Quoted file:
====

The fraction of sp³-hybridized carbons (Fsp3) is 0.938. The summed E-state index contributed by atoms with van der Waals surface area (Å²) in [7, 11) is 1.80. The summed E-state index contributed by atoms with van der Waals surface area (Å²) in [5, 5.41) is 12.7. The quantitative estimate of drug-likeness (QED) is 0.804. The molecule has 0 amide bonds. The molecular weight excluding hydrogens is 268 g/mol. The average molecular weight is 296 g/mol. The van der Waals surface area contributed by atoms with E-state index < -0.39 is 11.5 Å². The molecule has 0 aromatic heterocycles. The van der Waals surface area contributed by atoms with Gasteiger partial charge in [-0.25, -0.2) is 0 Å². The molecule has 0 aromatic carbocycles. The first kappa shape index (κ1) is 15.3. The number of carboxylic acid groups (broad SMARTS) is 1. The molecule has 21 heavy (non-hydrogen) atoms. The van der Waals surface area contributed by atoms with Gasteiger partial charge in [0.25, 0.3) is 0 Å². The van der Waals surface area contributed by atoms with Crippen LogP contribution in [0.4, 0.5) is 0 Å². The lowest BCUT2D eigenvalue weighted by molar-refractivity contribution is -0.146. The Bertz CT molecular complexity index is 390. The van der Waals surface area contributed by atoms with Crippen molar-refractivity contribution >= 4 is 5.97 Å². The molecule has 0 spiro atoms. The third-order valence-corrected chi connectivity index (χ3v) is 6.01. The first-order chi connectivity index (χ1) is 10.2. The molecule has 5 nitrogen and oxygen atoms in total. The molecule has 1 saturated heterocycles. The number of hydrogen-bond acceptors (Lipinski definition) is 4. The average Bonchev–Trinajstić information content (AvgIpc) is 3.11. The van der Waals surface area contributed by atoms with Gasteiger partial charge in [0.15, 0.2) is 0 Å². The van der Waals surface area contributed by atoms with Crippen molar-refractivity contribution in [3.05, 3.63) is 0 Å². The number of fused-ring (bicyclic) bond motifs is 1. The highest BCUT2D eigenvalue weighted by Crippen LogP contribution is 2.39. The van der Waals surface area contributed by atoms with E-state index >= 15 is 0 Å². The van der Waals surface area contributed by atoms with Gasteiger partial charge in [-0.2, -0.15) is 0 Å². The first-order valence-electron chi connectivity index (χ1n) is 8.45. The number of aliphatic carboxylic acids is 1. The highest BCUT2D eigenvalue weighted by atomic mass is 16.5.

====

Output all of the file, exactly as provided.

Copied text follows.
The fraction of sp³-hybridized carbons (Fsp3) is 0.938. The summed E-state index contributed by atoms with van der Waals surface area (Å²) in [7, 11) is 1.80. The summed E-state index contributed by atoms with van der Waals surface area (Å²) in [5, 5.41) is 12.7. The quantitative estimate of drug-likeness (QED) is 0.804. The molecule has 0 amide bonds. The molecular weight excluding hydrogens is 268 g/mol. The average molecular weight is 296 g/mol. The van der Waals surface area contributed by atoms with E-state index < -0.39 is 11.5 Å². The molecule has 0 aromatic heterocycles. The van der Waals surface area contributed by atoms with Gasteiger partial charge in [-0.25, -0.2) is 0 Å². The molecule has 0 aromatic carbocycles. The first kappa shape index (κ1) is 15.3. The number of carboxylic acid groups (broad SMARTS) is 1. The molecule has 21 heavy (non-hydrogen) atoms. The van der Waals surface area contributed by atoms with Gasteiger partial charge in [0.25, 0.3) is 0 Å². The van der Waals surface area contributed by atoms with Crippen LogP contribution in [0.4, 0.5) is 0 Å². The lowest BCUT2D eigenvalue weighted by molar-refractivity contribution is -0.146. The Bertz CT molecular complexity index is 390. The van der Waals surface area contributed by atoms with Crippen molar-refractivity contribution >= 4 is 5.97 Å². The molecule has 0 spiro atoms. The third-order valence-corrected chi connectivity index (χ3v) is 6.01. The first-order chi connectivity index (χ1) is 10.2. The molecule has 5 nitrogen and oxygen atoms in total. The molecule has 1 saturated heterocycles. The number of hydrogen-bond acceptors (Lipinski definition) is 4. The average Bonchev–Trinajstić information content (AvgIpc) is 3.11. The van der Waals surface area contributed by atoms with Gasteiger partial charge in [0.15, 0.2) is 0 Å². The van der Waals surface area contributed by atoms with Crippen molar-refractivity contribution in [3.05, 3.63) is 0 Å². The number of fused-ring (bicyclic) bond motifs is 1. The highest BCUT2D eigenvalue weighted by Crippen LogP contribution is 2.39. The van der Waals surface area contributed by atoms with E-state index >= 15 is 0 Å². The van der Waals surface area contributed by atoms with Gasteiger partial charge in [-0.2, -0.15) is 0 Å². The first-order valence-electron chi connectivity index (χ1n) is 8.45. The number of aliphatic carboxylic acids is 1. The highest BCUT2D eigenvalue weighted by atomic mass is 16.5.